We visited the Cu Chi Tunnels, which were absolutely fascinating. Our local tour guide was a fairly young guy, but no less knowledgeable than any of the other guides that we had met. He took us around the site, explaining the tunnel network, the ventilation system, the lethal booby traps set for the US soldiers and he was ready to answer questions at any time.
The Cu Chi Tunnels are a massive labyrinth of increasing complexity of connecting underground living spaces that were developed by the Viet Cong during the later years of the war effort. The tunnels were unbelievable small, barely accommodating the tiny Vietnamese soldiers, let alone any US or French who dared enter.
We had the opportunity to get into one of these tunnel openings that was a rectangular hole in the ground, maybe just over one ft. across and just less than a ft. wide and approximately four ft. deep. The cover was made from wood, and you littered it with leaves as camouflage and literally disappeared from sight. As soon as I got into the tunnel opening, I knew I would have problems getting out. Let me paint you a picture, I’m just over five ft. tall myself with zero upper body strength and it was so embarrassing attempting to lift myself out. One of the lads from our group got behind me and helped me out by grabbing me by the boobs. Cheers hun! Worse than that? It was all captured on GoPro. Jeez.
The tour continued with a recreation of some of the tunnels for tourists to actually go into. There were stairs in and out of these tunnels, so I was happy enough to go have a look. These tunnels had been widened and heightened for western tourists, but still a few people sat out due to claustrophobia and there were exits at points where we were warned the tunnels would get smaller. There were three levels and each did get progressively smaller. I managed to get halfway before I decided that the increasing heat levels plus lack of fresh air and light was a bit too much for me, so I ducked out, but respect to a lot of the guys especially, who were pretty tall who made it, crawling through the last stretch.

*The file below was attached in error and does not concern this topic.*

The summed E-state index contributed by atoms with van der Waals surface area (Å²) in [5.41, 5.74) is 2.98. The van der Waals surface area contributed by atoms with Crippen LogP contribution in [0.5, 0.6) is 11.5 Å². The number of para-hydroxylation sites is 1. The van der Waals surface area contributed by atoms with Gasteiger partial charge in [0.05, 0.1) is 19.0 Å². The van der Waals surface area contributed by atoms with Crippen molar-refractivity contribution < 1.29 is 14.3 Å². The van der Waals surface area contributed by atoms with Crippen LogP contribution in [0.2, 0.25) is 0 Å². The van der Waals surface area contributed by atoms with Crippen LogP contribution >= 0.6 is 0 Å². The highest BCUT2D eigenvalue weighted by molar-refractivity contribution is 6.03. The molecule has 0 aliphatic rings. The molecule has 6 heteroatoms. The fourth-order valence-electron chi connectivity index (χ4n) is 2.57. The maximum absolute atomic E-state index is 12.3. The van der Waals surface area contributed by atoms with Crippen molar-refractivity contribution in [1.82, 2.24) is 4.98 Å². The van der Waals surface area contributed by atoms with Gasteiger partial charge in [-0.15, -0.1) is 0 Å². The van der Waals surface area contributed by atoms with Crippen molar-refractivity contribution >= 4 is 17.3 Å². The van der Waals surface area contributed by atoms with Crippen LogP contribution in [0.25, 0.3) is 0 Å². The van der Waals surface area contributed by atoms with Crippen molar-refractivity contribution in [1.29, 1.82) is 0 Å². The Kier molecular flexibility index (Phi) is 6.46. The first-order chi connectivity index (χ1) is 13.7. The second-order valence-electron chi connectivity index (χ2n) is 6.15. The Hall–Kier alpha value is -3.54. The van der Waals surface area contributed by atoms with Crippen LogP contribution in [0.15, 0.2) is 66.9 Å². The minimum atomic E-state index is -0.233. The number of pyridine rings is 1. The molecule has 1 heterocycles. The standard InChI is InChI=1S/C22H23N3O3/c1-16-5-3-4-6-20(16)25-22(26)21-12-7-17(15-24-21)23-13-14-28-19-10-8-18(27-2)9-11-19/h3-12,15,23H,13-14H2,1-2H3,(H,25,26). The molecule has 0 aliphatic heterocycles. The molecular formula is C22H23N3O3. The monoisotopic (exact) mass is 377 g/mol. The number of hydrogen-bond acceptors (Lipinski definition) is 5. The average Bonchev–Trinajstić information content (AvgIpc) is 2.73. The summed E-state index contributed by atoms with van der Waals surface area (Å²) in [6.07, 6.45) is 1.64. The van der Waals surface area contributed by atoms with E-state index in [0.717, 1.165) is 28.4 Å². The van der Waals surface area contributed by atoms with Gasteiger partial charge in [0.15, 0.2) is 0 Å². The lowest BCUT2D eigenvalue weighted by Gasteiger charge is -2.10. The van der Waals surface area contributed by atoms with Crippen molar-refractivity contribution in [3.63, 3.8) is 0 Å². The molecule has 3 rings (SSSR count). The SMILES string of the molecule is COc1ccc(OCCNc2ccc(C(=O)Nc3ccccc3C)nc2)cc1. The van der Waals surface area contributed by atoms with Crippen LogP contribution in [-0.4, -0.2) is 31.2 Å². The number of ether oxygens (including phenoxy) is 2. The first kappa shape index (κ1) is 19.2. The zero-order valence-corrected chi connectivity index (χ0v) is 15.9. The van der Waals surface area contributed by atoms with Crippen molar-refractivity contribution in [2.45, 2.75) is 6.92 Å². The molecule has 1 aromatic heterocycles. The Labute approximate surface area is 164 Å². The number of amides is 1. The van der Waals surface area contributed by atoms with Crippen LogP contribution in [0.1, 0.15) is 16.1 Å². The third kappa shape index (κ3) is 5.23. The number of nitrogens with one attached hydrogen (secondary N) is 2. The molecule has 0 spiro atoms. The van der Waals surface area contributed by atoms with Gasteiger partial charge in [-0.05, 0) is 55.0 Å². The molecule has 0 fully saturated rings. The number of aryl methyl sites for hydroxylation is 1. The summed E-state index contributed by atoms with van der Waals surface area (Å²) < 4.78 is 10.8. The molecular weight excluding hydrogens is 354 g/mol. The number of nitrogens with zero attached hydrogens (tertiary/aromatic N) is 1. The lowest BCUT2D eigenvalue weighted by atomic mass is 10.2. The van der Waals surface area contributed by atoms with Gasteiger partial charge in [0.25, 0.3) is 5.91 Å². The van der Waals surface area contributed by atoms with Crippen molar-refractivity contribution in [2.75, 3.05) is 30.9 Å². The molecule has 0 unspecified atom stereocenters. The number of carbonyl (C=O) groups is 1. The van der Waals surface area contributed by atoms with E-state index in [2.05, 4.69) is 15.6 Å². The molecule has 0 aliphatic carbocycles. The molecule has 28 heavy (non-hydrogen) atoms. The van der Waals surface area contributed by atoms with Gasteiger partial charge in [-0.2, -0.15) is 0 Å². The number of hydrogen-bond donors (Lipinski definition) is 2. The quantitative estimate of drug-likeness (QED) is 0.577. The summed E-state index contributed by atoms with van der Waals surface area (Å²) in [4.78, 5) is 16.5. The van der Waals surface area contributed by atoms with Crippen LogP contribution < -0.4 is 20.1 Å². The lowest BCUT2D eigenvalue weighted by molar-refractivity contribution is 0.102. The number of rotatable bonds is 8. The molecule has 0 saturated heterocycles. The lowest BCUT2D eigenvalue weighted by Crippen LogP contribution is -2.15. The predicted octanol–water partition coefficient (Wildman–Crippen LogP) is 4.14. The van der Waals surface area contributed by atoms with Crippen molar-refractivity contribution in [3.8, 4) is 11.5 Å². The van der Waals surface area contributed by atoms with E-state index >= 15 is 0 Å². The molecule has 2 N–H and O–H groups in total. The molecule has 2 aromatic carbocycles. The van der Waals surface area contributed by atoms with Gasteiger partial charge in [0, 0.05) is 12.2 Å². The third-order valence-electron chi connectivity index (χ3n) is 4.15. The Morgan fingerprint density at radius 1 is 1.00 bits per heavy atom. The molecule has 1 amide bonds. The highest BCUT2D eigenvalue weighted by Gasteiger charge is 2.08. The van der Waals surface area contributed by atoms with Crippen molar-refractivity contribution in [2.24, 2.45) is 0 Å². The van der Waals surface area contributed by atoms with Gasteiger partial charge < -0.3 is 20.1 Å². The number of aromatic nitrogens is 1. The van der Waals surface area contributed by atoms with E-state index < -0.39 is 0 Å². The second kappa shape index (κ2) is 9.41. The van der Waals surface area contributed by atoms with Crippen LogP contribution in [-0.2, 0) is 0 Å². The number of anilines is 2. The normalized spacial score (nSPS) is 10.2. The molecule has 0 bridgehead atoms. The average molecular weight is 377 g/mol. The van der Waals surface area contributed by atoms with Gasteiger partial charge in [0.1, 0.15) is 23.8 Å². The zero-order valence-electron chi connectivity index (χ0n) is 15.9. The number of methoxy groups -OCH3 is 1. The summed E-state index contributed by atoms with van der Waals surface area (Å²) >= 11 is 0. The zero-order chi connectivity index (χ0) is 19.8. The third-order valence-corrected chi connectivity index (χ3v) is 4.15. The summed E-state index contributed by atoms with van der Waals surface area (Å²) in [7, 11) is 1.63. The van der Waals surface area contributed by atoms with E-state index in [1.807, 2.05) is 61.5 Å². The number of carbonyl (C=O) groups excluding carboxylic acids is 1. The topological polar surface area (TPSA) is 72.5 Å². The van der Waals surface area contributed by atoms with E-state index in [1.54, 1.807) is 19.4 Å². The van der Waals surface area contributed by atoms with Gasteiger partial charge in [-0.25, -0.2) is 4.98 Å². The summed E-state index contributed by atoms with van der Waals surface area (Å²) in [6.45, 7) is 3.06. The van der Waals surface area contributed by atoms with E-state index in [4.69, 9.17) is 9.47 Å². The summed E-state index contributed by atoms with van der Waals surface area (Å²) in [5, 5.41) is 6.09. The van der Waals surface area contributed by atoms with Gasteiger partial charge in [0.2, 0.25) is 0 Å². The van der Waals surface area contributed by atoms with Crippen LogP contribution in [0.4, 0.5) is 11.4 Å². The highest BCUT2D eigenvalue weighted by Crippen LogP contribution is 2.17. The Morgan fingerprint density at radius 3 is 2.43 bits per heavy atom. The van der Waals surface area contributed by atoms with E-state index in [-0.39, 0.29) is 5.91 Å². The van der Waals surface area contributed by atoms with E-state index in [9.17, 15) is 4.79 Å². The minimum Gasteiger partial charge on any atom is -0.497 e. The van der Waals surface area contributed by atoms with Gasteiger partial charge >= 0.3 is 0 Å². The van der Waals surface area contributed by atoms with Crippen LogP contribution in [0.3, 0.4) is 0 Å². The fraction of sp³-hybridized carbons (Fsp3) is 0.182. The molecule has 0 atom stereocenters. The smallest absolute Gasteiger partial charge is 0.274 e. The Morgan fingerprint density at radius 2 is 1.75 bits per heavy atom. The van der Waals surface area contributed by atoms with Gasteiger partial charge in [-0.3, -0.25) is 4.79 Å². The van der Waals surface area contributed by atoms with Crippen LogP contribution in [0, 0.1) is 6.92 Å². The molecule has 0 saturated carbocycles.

One of the cleverest parts of the tour was the working kitchen. Naturally, cooking will generate steam and very much give away the location of people underground, so the tunnels incorporated an extended chimney that released the steam up to 20ft. away. When it comes to bombing, 20ft can mean the difference between life and death.
Unfortunately, the complexity of the Cu Chi tunnels running under Saigon and connecting to the river were probably the primary reason that (bio-)chemical were used in the US war effort. The elimination of the jungle/wilderness infrastructure that the Viet Cong were using was completely eradicated, making it near impossible to live off the land and continue their underground resistance.
Our tour of the tunnels finished with a taste of taro chips and green tea just before lunchtime; we thanked our guide and headed back to the main city in order to locate some decent grub. A bunch of us decided to hit the Street Food Market as we’d skipped over it the evening before in order to eat at a local seafood restaurant. This place was pretty amazing during the day – there was a brilliant mural painted on the wall, so what did I do…? You really have to think about it?
We were due to board our first sleeper train that evening, so the afternoon was spent exploring the city, or catching up with friends and family back home and grabbing some food prior to boarding the train. The experience was not as bad as we’d been lead to believe, but it was incredibly cold. They cranked the air conditioning up to what felt like minus figures! I took the top bunk in our little cabin of four, which was even worse because that’s where the A/C unit was blasting the cold air from. For the first time on the trip I slept in my hoodie. With the hood up. We had been provided with a fleecey blanket, but it didn’t look particularly clean. Good thing a lot of us had brought sleeping bag liners or our own sheets. I’d brought a single duvet cover and pillowcase. It was a pretty good trick as it doesn’t take up too much space and provides a nice bit of padding inside your suitcase too. Win-win!